The breathtaking, glowingly extravagant Taj Mahal in Agra, India, is not only a memorial to Mumtaz Mahal, third wife of Mughal emperor Shah Jahan, but also a tribute to mirror symmetry.
The Taj Mahal's translucent white marble has a warm glow in the early morning light. Click on photos to see more detail.
Oriented on north-south and east-west axes, the mausoleum and its associated structures were designed around principles of reflection and repetition. The tomb itself is essentially a cube with chamfered corners, to give it an octagonal cross section (see "Octagons and Squares"). The four sides are identical, each one featuring a huge vaulted archway. Four minarets frame the tomb.
The Taj Mahal's symmetrical structure is evident in this northward view of the tomb.
Reflection symmetries also abound in the decorations, made from precious and semiprecious stones inlaid on white, translucent marble (below).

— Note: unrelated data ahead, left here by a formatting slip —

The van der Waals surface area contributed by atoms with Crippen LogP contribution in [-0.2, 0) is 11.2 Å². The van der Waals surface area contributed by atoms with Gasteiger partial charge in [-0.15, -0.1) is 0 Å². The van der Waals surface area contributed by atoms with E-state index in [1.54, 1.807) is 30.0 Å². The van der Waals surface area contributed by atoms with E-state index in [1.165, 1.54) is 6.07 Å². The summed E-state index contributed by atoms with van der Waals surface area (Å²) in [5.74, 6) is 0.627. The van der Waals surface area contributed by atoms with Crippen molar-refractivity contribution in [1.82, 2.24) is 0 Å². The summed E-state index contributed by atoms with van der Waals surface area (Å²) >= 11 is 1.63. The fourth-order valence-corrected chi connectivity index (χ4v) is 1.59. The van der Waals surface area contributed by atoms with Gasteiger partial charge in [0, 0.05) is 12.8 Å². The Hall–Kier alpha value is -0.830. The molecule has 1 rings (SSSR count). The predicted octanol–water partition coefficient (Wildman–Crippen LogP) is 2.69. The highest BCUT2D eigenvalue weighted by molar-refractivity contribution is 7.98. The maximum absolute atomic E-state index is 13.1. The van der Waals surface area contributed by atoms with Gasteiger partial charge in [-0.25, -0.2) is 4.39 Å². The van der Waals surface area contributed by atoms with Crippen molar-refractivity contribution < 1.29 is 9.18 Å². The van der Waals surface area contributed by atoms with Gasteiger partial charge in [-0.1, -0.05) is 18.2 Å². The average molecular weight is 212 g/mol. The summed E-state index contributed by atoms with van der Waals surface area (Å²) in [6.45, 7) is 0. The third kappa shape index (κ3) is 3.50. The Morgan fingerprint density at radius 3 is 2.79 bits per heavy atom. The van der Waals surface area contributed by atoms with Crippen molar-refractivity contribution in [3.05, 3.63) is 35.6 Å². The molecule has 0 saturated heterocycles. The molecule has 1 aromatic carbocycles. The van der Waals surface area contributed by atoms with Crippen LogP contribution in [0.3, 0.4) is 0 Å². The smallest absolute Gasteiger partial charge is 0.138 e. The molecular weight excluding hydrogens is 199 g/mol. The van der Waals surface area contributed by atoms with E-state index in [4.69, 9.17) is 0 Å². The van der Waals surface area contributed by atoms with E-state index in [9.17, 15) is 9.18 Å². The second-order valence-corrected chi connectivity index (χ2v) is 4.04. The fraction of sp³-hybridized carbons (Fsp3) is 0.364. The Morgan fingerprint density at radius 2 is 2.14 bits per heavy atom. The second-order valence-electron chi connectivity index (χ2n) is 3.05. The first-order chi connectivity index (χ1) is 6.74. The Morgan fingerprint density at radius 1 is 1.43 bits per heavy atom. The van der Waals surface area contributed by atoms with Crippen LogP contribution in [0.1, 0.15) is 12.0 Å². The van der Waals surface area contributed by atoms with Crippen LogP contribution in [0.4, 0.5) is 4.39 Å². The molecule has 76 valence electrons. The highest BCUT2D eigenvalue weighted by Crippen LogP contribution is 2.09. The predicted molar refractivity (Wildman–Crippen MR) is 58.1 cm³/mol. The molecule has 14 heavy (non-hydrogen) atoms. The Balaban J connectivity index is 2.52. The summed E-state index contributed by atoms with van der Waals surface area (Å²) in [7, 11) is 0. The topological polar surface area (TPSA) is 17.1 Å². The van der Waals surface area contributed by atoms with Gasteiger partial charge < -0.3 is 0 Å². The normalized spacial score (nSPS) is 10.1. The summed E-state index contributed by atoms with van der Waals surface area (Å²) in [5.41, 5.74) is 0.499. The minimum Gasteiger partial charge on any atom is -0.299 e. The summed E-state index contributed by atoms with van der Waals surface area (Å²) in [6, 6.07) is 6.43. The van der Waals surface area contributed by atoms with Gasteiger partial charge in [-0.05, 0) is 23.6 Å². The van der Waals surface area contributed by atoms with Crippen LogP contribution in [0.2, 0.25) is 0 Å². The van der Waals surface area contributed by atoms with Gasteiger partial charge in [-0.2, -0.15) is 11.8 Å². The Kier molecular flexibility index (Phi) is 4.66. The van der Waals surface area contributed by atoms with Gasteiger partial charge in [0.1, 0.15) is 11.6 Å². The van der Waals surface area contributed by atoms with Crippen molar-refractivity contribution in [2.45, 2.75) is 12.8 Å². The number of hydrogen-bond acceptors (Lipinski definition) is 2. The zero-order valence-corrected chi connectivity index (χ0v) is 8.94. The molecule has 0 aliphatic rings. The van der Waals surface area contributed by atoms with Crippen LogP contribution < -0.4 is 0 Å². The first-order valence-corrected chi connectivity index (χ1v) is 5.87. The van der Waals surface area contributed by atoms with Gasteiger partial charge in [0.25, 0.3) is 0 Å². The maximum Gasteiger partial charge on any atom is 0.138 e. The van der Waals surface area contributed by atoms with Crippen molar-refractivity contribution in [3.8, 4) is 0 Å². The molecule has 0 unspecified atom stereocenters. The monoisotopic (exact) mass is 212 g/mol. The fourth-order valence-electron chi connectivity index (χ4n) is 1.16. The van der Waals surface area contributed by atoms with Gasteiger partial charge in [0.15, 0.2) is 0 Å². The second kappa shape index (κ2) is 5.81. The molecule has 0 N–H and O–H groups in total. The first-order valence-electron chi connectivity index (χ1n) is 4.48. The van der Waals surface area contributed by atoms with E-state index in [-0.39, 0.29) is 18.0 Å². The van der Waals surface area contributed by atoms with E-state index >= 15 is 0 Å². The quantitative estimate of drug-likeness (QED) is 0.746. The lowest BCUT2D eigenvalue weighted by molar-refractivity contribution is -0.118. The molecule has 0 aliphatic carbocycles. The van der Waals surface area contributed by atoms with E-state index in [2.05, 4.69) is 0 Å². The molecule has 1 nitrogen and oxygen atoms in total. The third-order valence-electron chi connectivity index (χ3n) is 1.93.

Even the reflecting pools of water add to the sense of exquisite symmetry throughout the site.
At dawn, the eastern entryway to the Taj Mahal complex.
But it's also worth looking down—at the intriguing tiling patterns of the paving stones that cover the ground around the Taj Mahal.
Next to the tomb, the stones lie in a distinctive pattern of four-pointed stars (red sandstone) and diamonds (marble).
Reflection symmetries characterize the pattern of paving stones surrounding the Taj Mahal.
Farther away, the tiling pattern consists of four-pointed stars and elongated hexagons (above).
Even the drainage holes in some of the stones have a striking hexagonal pattern.
In other locations, the tiling pattern combines regular hexagons with six-pointed stars (above).
And amid the symmetrical gardens in front of the Taj Mahal, walkway stones are laid in a pattern that combines squares and elongated hexagons to create regular octagons.
All in all, the Taj Mahal is surely one of the world's most impressive and beautiful examples of the use of symmetry in architecture and design.
Photos by I. Peterson